Reason 2: Use your expertise
If you are pursuing a degree in a high-demand field like math, chemistry, computer science, or any other STEM field, you should be able to find students easily. Whether that be students undergraduate students at your university, high school students in the area, or online students around the world, tutoring in these fields is always in demand.
And even for liberal arts majors, there’s plenty of need for tutoring in reading, writing, foreign languages, and ESL.
Or you could try tutoring test prep (SAT, ACT, or even GRE your own scores are high enough). These subjects are also always in demand and can pay well since the stakes for these exams are so high.
Reason 3: Increase your quality of life and therefore your mental health
Even if you only tutor one or two hours per week, the added income can be so useful if you set it aside for tiny luxuries that will make all the difference in your mental health.
Maybe that’s just buying healthier food, or food that is quick to prep. Or it’s indulging in your coffee habit without anxiety about how expensive Starbucks is compared to Folgers at home. Or maybe, like me, you would find it useful to put your tutoring income towards rent in a better apartment where you can feel more relaxed.
Stress and anxiety in graduate school come at us from all directions, but having a little bit of extra income can go a long way toward lowering some of the financial stress.
You may have worries though about devoting time to tutoring. So let me address some of those here.
Worry 1: Will I have time for my research?
In my own experience, yes, you will have time for your research. Of course, you have to make sure that you are limiting your tutoring time so that it’s not impeding your academic progress.
But it’s possible to add a significant amount to your weekly or monthly income even by tutoring only 5 hours a week or so.
That works out to only one hour every weekday, or a couple of hours each day on the weekend.
Even if you don’t have a rigorous research schedule, it’s typically possible to find a few hours here and there during the week, especially if you cut back on some of the honestly mindless and unproductive things that we usually end up doing to distract ourselves from our stressful lives (Feeling super guilty about Netflix binges, anyone?)
Worry 2: What if I already have graduate assistant responsibilities?
First of all, congrats on having some financial support from your department!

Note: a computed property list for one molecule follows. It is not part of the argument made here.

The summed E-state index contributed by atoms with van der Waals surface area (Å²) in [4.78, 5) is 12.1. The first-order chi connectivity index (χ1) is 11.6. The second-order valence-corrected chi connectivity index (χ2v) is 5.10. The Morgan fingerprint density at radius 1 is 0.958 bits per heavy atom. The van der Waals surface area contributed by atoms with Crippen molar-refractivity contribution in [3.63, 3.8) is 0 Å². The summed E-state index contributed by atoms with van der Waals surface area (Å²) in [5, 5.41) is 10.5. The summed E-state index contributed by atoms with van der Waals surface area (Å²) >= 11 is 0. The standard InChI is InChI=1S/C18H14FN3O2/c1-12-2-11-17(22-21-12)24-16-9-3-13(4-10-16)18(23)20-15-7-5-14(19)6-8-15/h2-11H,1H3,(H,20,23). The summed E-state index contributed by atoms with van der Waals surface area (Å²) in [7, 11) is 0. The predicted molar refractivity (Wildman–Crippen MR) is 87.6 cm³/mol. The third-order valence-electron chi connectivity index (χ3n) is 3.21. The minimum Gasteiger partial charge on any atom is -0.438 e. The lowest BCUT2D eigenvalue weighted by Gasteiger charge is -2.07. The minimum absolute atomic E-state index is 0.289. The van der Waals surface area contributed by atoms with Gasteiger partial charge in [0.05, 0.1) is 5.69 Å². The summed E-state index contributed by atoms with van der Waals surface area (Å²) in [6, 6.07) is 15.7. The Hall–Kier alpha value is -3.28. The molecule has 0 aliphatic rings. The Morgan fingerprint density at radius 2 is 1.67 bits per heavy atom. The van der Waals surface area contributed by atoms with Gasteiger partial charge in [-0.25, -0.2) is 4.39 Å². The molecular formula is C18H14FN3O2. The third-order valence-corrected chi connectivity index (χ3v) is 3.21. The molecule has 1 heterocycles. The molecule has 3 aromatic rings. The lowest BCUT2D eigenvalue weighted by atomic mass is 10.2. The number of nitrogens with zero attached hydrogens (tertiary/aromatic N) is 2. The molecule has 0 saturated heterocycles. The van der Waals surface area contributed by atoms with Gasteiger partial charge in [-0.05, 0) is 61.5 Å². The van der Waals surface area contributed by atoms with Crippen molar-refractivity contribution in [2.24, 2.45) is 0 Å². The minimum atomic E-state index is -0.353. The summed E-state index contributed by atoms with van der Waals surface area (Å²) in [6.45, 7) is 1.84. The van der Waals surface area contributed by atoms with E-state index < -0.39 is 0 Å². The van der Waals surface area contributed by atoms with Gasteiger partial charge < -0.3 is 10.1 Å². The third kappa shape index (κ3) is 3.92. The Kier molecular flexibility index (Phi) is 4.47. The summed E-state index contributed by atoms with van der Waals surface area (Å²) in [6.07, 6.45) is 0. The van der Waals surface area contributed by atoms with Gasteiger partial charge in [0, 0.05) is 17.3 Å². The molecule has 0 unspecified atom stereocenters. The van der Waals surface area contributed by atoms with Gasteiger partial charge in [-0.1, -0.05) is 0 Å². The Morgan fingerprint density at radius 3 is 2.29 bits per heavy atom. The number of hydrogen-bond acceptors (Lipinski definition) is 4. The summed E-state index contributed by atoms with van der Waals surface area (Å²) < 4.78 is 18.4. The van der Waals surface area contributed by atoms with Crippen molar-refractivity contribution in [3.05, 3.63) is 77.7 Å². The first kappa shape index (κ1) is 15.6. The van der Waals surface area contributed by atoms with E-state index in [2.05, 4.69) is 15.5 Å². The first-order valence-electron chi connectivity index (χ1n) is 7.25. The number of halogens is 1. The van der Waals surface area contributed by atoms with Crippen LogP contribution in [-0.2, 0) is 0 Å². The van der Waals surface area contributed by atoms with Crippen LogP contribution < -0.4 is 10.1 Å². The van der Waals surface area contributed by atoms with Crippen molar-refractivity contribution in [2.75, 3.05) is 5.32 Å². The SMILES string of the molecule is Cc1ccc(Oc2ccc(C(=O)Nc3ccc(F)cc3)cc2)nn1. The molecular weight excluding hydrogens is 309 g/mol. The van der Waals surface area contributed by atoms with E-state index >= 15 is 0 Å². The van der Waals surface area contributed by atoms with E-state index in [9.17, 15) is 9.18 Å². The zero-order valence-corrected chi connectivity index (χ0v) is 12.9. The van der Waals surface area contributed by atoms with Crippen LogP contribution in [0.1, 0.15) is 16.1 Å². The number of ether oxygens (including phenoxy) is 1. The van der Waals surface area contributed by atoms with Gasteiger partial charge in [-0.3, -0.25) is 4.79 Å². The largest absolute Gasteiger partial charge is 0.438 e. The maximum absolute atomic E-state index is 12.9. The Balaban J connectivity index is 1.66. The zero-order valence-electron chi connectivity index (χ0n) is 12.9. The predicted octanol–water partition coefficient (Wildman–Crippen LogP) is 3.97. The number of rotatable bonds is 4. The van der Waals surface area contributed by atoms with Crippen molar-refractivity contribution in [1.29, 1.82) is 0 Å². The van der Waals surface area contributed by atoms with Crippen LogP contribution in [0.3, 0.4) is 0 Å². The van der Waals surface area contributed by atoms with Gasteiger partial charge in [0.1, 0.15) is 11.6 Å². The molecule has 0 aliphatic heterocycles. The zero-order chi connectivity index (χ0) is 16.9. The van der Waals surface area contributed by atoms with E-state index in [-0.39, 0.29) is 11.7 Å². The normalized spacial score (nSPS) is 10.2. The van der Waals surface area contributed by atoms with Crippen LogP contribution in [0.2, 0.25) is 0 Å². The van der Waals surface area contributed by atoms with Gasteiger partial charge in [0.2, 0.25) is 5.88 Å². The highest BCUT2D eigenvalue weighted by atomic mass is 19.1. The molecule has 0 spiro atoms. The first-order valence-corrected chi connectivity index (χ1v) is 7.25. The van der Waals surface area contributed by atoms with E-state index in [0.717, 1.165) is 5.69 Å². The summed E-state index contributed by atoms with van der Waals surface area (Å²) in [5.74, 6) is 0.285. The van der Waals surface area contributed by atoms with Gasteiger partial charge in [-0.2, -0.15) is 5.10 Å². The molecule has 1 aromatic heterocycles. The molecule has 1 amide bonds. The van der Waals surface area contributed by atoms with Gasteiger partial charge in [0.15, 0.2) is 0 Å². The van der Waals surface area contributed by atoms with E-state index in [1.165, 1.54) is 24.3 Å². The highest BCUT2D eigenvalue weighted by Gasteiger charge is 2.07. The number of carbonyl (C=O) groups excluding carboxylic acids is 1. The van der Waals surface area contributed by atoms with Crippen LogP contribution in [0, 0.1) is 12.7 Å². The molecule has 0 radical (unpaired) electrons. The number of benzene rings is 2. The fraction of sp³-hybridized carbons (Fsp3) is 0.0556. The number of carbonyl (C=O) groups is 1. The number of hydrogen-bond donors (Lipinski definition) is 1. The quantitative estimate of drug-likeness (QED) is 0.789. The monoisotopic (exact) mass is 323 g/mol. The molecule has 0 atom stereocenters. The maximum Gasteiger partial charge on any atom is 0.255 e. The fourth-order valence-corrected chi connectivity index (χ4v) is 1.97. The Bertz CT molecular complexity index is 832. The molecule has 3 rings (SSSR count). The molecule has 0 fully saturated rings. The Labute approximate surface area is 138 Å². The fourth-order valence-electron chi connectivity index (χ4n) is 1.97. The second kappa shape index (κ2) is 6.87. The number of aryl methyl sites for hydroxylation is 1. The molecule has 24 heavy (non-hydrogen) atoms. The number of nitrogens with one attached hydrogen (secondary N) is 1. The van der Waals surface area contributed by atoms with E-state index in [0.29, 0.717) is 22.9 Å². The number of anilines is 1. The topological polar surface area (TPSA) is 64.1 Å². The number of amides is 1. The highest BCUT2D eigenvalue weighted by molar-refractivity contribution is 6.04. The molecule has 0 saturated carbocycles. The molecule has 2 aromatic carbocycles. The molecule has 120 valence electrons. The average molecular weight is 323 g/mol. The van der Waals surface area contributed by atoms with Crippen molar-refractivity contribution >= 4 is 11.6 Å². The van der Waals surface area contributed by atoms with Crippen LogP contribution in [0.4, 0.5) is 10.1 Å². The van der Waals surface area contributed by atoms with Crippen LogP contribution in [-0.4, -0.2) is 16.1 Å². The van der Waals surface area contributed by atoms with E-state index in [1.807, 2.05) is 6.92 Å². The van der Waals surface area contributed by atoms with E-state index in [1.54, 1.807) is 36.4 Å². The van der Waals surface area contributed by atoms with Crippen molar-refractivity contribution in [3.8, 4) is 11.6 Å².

I’ll bet it’s not enough though.
Your graduate assistant (or teaching assistant or research assistant) duties likely include up to 20 hours of work per week, so you might already be feeling stretched for time. However, in my experience as a graduate assistant, my work usually didn’t take up all 20 hours so there was still time in my day to carve out a little bit of space for tutoring.
Another option would be to tutor during the summer when your graduate assistant duties may not exist, or when you at least don’t have coursework obligations.
Worry 3: Will my advisor be mad?
Hopefully your advisor values your own mental health and financial stability just as much as they value your progress towards your degree….
But of course not all advisers are like that.
If your advisor is more controlling, you might consider simply not telling them, the same way that you don’t inform your advisor about the hours you spent on Netflix last weekend. I’m not saying to lie or be deceptive, but simply that you can make tutoring your own business rather than somebody else’s business. Just make sure you limit your tutoring hours. The good news is that if you’re getting more tutoring requests than you can handle, you can definitely raise your tutoring rate!
If you think tutoring might be an option for you as a graduate student, I invite you to download my tutoring business starter kit PDF below.
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Be sure to also join the Private Tutoring Society group on Facebook for more tips and recommendations for finding students and getting started in your tutoring side job.
Hope to see you there!